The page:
Contents

AromanianEdit

PronounEdit

eu

  1. Alternative form of io

ChuukeseEdit

NumeralEdit

eu

  1. (cardinal) one

Related termsEdit


FrenchEdit

EtymologyEdit

From Old French eu, from Vulgar Latin *habutus (Classical Latin habitus). Compare Italian avuto, Catalan hagut, Old Spanish avudo, Portuguese havido, Romanian avut, Sicilian avutu, Spanish habido, Venetian avudo.

PronunciationEdit

VerbEdit

eu m ‎(feminine singular eue, masculine plural eus, feminine plural eues)

  1. past participle of avoir

Usage notesEdit

  • Eu is pronounced /y/, despite the fact that the digraph -eu- is regularly pronounced /ø/ or /œ/.

AnagramsEdit


GalicianEdit

EtymologyEdit

From Old Portuguese eu, from Vulgar Latin *eo, attested from the 6th century in Romance, from Latin ego.

PronunciationEdit

PronounEdit

eu nominative (oblique min, dative me, accusative me)

  1. I (singular first-person personal pronoun)

See alsoEdit


JapaneseEdit

RomanizationEdit

eu

  1. rōmaji reading of えう

LatvianEdit

InterjectionEdit

eu

  1. Use to draw somebody's attention

ManxEdit

PronounEdit

eu ‎(emphatic form euish)

  1. 2nd person plural/formal of ec
    at you/ye

Old FrenchEdit

Old PortugueseEdit

EtymologyEdit

From Vulgar Latin *eo, attested from the 6th century in Romance, from Latin ego, from Proto-Italic *egō, from Proto-Indo-European *éǵh₂. Compare Old Leonese you, yo Old Spanish yo, and Mozarabic yo.

PronunciationEdit

PronounEdit

eu

  1. I

DescendantsEdit

  • Eonavian: eu
  • Fala: ei
  • Galician: eu
  • Portuguese: eu
    • Barranquian: ê
    • Malaccan Creole Portuguese: yo

Old ProvençalEdit

Alternative formsEdit

  • ie (before enclitic)
  • ieu

EtymologyEdit

From Vulgar Latin, *eo, attested from the 6th century in Romance, from Latin ego.

PronunciationEdit

PronounEdit

eu

  1. I (first-person singular subject pronoun)

DescendantsEdit


Old SaxonEdit

Alternative formsEdit

EtymologyEdit

See iu.

PronounEdit

eu

  1. you (accusative)

DeclensionEdit


PortugueseEdit

EtymologyEdit

From Old Portuguese eu, from Vulgar Latin *eo, attested from the 6th century in Romance, from Latin ego, from Proto-Italic *egō, from Proto-Indo-European *éǵh₂.

PronunciationEdit

PronounEdit

eu m f

  1. I (first-person singular personal pronoun)
    • 2005, Lya Wyler (translator), J. K. Rowling (English author), Harry Potter e o Enigma do Príncipe (Harry Potter and the Half-Blood Prince), Rocco, page 184:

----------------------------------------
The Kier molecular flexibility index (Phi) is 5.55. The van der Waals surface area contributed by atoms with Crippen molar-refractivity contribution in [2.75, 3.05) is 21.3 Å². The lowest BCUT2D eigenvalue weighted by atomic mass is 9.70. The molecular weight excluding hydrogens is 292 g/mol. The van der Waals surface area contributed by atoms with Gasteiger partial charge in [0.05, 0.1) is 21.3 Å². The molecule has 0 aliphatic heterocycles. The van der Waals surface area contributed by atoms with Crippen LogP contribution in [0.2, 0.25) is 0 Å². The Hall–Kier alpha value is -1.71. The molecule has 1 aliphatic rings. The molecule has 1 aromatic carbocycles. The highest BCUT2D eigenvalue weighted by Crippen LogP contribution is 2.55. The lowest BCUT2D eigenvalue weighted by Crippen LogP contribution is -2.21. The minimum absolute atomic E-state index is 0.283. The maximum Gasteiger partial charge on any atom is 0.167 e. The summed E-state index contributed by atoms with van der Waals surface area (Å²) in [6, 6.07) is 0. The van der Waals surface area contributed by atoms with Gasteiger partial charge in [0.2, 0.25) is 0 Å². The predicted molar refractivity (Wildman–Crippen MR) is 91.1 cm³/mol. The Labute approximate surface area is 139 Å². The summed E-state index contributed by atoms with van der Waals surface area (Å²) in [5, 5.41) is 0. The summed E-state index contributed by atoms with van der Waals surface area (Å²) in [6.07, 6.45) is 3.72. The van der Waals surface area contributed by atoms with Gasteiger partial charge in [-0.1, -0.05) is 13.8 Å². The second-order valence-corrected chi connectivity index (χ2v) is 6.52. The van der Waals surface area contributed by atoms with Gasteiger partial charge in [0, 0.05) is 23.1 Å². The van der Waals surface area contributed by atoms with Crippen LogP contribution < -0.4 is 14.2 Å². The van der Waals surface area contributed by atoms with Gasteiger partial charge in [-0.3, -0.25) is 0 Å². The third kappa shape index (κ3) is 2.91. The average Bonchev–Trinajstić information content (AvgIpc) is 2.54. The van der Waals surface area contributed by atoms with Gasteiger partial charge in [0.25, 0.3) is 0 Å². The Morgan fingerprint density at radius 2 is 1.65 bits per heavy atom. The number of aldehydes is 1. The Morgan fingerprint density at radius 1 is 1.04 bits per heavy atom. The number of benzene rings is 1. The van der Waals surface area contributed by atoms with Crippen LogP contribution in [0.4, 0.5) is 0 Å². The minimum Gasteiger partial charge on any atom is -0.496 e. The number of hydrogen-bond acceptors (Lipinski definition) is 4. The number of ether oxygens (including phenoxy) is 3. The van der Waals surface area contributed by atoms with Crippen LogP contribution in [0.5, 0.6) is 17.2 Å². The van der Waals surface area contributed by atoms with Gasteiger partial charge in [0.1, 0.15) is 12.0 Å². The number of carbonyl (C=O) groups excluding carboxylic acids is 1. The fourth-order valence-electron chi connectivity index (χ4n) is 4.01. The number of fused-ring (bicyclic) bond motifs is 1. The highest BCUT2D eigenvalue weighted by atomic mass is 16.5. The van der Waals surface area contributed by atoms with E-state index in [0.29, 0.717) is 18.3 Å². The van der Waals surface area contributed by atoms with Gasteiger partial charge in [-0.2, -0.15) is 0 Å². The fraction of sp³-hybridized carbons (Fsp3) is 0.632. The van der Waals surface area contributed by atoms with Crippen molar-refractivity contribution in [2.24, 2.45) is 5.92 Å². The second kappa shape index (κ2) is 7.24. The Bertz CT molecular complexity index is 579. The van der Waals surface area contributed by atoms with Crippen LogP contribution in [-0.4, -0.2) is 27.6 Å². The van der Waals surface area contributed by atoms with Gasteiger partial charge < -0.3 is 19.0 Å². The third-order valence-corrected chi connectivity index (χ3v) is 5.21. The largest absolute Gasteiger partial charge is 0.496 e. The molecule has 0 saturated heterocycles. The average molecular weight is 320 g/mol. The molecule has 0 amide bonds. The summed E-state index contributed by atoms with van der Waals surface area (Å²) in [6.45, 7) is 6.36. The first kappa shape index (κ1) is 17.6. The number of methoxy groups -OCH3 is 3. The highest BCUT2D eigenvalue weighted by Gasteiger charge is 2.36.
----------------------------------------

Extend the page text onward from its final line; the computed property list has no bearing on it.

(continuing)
Eu estava na esperança de encontrá-lo antes do jantar!
      I was hoping to meet you before dinner!

QuotationsEdit

For usage examples of this term, see Citations:eu.

See alsoEdit

Portuguese personal pronouns (edit)
Number Person Nominative
(subject)
Accusative
(direct object)
Dative
(indirect object)
Oblique Oblique
with com
Non-declining
m f m f m and f m f m f m f
Singular First eu me mim comigo
Second tu te ti contigo você
o senhor a senhora
Third ele ela o
(lo, no)
a
(la, na)
lhe ele ela com ele com ela o mesmo a mesma
se (reflexive) si (reflexive) consigo (reflexive)
Plural First nós nos nós connosco (Portugal)
conosco (Brazil)
a gente
Second vós vos vós convosco vocês
os senhores as senhoras
Third eles elas os
(los, nos)
as
(las, nas)
lhes eles elas com eles com elas os mesmos as mesmas
se (reflexive) si (reflexive) consigo (reflexive)
Indefinite se (reflexive) si (reflexive) consigo (reflexive)

NounEdit

eu m (plural eus)

  1. (chiefly philosophy) ego; self (individual person as the object of his own reflective consciousness)

SynonymsEdit

Derived termsEdit

Related termsEdit

InterjectionEdit

eu!

  1. Used to draw attention to oneself after having their name called.
    — Dr. Hélio?
    Eu!

RomanianEdit

EtymologyEdit

From Vulgar Latin *eo, attested from the 6th century in Romance, from Latin ego, ultimately from Proto-Indo-European *éǵh₂.

PronunciationEdit

PronounEdit

eu

  1. (nominative form) I

DeclensionEdit

Nominative
eu
Accusative
stressed unstressed
mine
Genitive
Singular Plural
m & n f m f & n
meu mea mei mele
Dative
stressed unstressed
mie îmi
Reflexive
Accusative Dative
stressed unstressed stressed unstressed
mine mie îmi

See alsoEdit

NounEdit

eu n ‎(plural euri)

  1. ego

DeclensionEdit


RomanschEdit

Alternative formsEdit

  • (Rumantsch Grischun) jau
  • (Sursilvan) jeu
  • (Sutsilvan) jou
  • (Surmiran) ia
  • (Puter) eau

EtymologyEdit

From Vulgar Latin *eo, attested from the 6th century in Romance, from Latin ego; akin to Greek εγώ ‎(egó), Sanskrit aham, all from Proto-Indo-European *éǵh₂.

PronounEdit

eu

  1. (Vallader) I

WelshEdit

Alternative formsEdit

  • ’u (after vowels)

PronunciationEdit

  • (ordinary speech) IPA(key): /i/
  • (careful speech) IPA(key): /əi/
  • Homophone: ei

DeterminerEdit

eu ‎(triggers h-prothesis of a following vowel)

  1. their
    Cwynent am eu blinder a’u hafiechyd.
    They complained of their weariness and their illness.
  2. them (as the direct object of a verbal noun)
    Fe fu amser pan fyddai drysau trên yn eu hagor i chi.
    There was a time when train doors would be opened for you.

Usage notesEdit

Nhw is often added after the noun.

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